Darshana Upanishad 1.14 defines Brahmacharya as brahmabhāve manaścāraṃ brahmacaryaṃ parantapa. It means the constant application of the mind in the path of becoming Brahman is Brahmacharya.’
Shandilya Upanishad defines Brahmacharya as brahmacaryaṃ nāma sarvāvasthāsu manovākkāyakarmabhiḥ sarvatra maithunatyāgaḥ. It means ‘the abstinence from all forms of the bodily union by the mind, speech, and body.’
In the commentary of Chandogya Upanishad, Sri Sankara defines Brahmacharya as ‘the renunciation of desire for women‘.
If he opts to choose grihastha ashrama after Brahmacharya ashrama, he is called Upakurvana Brahmachari. Upakurvana Brahmachari maintains celibacy until his studies are over and Naishtika Brahmachari maintains celibacy for the whole of his life.
According to Vasista Smriti, he should hand over all his Bikhsha (food procured as alms) to his Guru and eats only what his Guru gives. He should never sleep on a cot. He should not use perfumes.
Naishtika Brahmachari is otherwise known as Askalita Brahmachari or Nitya Brahmachari. Skalitha means ‘that has slipped or escaped’. Askalita means ‘that has not been slipped or escaped’. A person who has not slipped in Brahmacharya is Askalita Brahmachari. It may be interpreted in yet another way; Askalita Brahmachari is one whose sexual fluid has not been slipped away from him.
It is not a surprising fact that Lord Sri Krishna was a Naishtika Brahmachari, though he kept himself in the company Gopikas. In their earlier birth, Gopikas were the devotees of the Lord. To fulfill their pious wishes of his devotees, the Lord allowed him to be loved and embraced. His love for them is pure and transcendental in nature. For Him, they are devotees and there is no question of any carnal desires in him. Lord Krishna has never attached himself in the ethereal body.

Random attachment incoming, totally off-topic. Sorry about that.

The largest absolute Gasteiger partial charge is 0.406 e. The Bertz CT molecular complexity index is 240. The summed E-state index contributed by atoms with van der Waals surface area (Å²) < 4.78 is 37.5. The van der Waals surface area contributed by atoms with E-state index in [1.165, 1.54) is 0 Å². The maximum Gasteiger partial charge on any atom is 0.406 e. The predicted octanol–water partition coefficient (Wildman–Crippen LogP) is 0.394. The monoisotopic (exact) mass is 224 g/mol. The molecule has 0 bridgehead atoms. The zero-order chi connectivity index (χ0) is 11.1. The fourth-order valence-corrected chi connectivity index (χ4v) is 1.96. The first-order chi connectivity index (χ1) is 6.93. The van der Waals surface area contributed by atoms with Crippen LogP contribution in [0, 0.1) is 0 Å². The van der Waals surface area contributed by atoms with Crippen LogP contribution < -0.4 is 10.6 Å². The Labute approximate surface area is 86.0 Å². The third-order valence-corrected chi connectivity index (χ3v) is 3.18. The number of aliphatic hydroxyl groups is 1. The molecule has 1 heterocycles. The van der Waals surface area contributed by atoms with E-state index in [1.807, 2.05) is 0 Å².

Take the example of Sri Hanuman who is a Nitya Brahmachari. His tremendous strength and intellect are attributed to Brahmacharya. If you have difficulty in believing this, take the case of Swami Vivekananda who was also a Brahmachari. His strength of memory and wisdom were just the result of Celibacy.
In India, there were hundreds and hundreds of Siddhas and Saints who practiced celibacy and excelled in spirituality. Invariably all religions of India prescribe celibacy as their moral code of conduct.
But modern science has yet to understand the glory of celibacy.
Brahmacharya helps the yogi to conserve the sexual energy and diverts it for spiritual development. It is the best instrument for spiritual progress. It boosts the practice of Pranayama and Yoga.
Take the life of any founder of Religion like Sri Buddha, Sri Mahavira, Sri Jesus Christ, Sri Adi Sankara, Sri Ramanuja and the like. They are all celibates. Understand their power of influence which is the outcome of the strength of Celibacy.
Mahatma Gandhi practiced Brahmacharya in his later part of life. His influence on people and others were due to the power of Brahmacharya. One could not ignore the influential power of speech delivered by Swami Vivekananda in the parliament of world religions.
At the physical level, energy is not wasted. It is conserved which improves health and immunity. It fills the body with Ojas which is a form of energy that gives focus and vitality. The vitality generated by means of Brahmacharya helps the yogi to reach the next level.
At the mental level, Brahmacharya improves focus and concentration. Other benefits include good memory, courage, and emotional stability. Negative mental tendencies like anger, passion, creed, worries, distractions, and irritability diminish and cease to exist. It improves confidence and will power. It generates internal peace and harmony. The intellect becomes sharper and more insightful.
The glory of Brahmacharya could not be expressed in words. It should be realized. The vitality and wisdom will increase million-fold.